If the signatures are there, the legalization proposal for those age 21 and older will go to the 2015 Legislature. If the Legislature fails to approve the proposal within the first 60 days of the session, it goes on the Nevada general election ballot in 2016.

The measure is modeled after Amendment 2, the recreational marijuana legalization law approved by Colorado voters in 2012.

Support among Nevada voters was measured in 2013 at 54 percent for and 42 percent against, Brezny said when the petition was filed in April.

Nevada: Planned Medical Marijuana Program Called Discriminatory

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By Steve Elliott
Hemp News

The proposed new rules for Nevada's already-existing medical marijuana program would discriminate against the poor and minorities, and would make marijuana too expensive for patients who need it, witnesses testified during a hearing on Tuesday.

"This is an absolute injustice," said David Udy of Las Vegas during a hearing at the Division of Public and Behavioral Health on proposed regulations, reports Ed Vogel at the Las Vegas Review-Journal. "This is going to be a disaster."

Udy and other witnesses said that only wealthy patients will be able to get grow licenses and dispensary licenses for medical marijuana, because of a new rule that requires people to have access to at least $250,000 before they can get a license.

"There are a lot of people who would like to get in this game," said Art Cardoza, who said he is a caregiver who supplies cannabis to veterans, the disabled and others. "Millionaire people don't care about them."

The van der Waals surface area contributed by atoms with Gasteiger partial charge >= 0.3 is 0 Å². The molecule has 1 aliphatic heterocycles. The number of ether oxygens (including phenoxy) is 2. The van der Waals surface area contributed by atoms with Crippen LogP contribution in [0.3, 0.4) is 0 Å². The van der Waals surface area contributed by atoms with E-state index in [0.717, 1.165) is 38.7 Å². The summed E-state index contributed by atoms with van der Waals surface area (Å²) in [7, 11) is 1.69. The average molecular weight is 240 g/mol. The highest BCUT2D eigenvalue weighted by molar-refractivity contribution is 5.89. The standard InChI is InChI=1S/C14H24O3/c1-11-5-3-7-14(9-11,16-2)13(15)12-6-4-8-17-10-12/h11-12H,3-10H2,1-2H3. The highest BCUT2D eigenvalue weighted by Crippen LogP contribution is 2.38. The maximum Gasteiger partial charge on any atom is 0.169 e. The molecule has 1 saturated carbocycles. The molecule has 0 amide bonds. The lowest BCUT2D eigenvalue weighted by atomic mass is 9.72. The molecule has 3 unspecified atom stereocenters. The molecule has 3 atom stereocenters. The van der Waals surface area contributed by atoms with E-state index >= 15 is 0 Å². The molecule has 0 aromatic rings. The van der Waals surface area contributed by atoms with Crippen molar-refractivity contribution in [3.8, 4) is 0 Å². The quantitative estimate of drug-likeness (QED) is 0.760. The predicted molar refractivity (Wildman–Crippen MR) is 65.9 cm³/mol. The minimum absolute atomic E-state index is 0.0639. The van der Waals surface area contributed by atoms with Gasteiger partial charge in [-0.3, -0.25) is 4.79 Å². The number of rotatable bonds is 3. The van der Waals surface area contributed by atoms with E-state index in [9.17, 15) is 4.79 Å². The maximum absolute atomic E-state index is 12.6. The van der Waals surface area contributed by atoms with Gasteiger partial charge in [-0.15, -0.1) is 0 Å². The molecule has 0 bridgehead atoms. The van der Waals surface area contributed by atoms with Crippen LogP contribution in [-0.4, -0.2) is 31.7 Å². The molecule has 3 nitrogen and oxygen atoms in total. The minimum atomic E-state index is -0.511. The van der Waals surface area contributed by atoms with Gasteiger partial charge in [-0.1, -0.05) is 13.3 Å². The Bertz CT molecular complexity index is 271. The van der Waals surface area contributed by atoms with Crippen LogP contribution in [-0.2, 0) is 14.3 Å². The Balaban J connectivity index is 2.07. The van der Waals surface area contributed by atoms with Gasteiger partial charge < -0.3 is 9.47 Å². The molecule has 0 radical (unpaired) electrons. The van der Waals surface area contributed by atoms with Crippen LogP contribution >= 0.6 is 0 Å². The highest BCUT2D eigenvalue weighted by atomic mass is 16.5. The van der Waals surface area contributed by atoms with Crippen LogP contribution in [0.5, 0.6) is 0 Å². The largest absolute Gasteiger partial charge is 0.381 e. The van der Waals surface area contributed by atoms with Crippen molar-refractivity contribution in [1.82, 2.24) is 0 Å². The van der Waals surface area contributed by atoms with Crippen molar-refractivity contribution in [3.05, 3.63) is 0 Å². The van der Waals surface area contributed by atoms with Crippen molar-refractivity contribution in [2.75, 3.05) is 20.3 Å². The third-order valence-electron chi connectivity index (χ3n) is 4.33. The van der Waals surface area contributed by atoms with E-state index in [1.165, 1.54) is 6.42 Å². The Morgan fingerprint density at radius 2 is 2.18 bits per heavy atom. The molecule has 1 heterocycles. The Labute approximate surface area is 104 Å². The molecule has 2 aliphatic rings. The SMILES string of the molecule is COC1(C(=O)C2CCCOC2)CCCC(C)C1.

There is little she can do about the financial requirements, said deputy administrator Marla McDade-Williams, "because of limitations in the bill." Senate Bill 374 requires those applying for a medical marijuana cultivation or dispensary license to have at least $250,000.

Nevada: Gov. Sandoval Signs Medical Marijuana Dispensary Bill Into Law

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Legislation backed by local law enforcement organizations will establish a state-regulated system of dispensaries to provide medical marijuana to licensed patients

By Steve Elliott
Hemp News

Nevada's medical marijuana patients have been waiting 13 years for this. Gov. Brian Sandoval on Wednesday signed a bill into law that will establish a state-regulated system of dispensaries to provide medical marijuana to licensed patients. The Las Vegas Metropolitan Police Department, the Las Vegas Police Protective Association, and the Washoe County Sheriff’s Office supported the measure.

“We applaud Gov. Sandoval and the Legislature for their leadership and commend those law enforcement organizations that expressed support for this much-needed legislation,” said Karen O'Keefe, director of state policies for the Marijuana Policy Project (MPP), who testified in support of the bill, SB 374. “It will make Nevada a safer and healthier place not only for medical marijuana patients, but for the entire community.

“This new law will provide patients with the safe and reliable access to medical marijuana that they deserve,” O'Keefe said. “Regulating medical marijuana sales will also generate revenue and take a bite out of the state's underground marijuana market.”

SB 374 was introduced by Senators Tick Segerblom (D-Las Vegas) and Mark Hutchison (R-Las Vegas), and it establishes rules and regulations for medical marijuana dispensaries, infused product manufacturers, cultivation facilities, and testing facilities.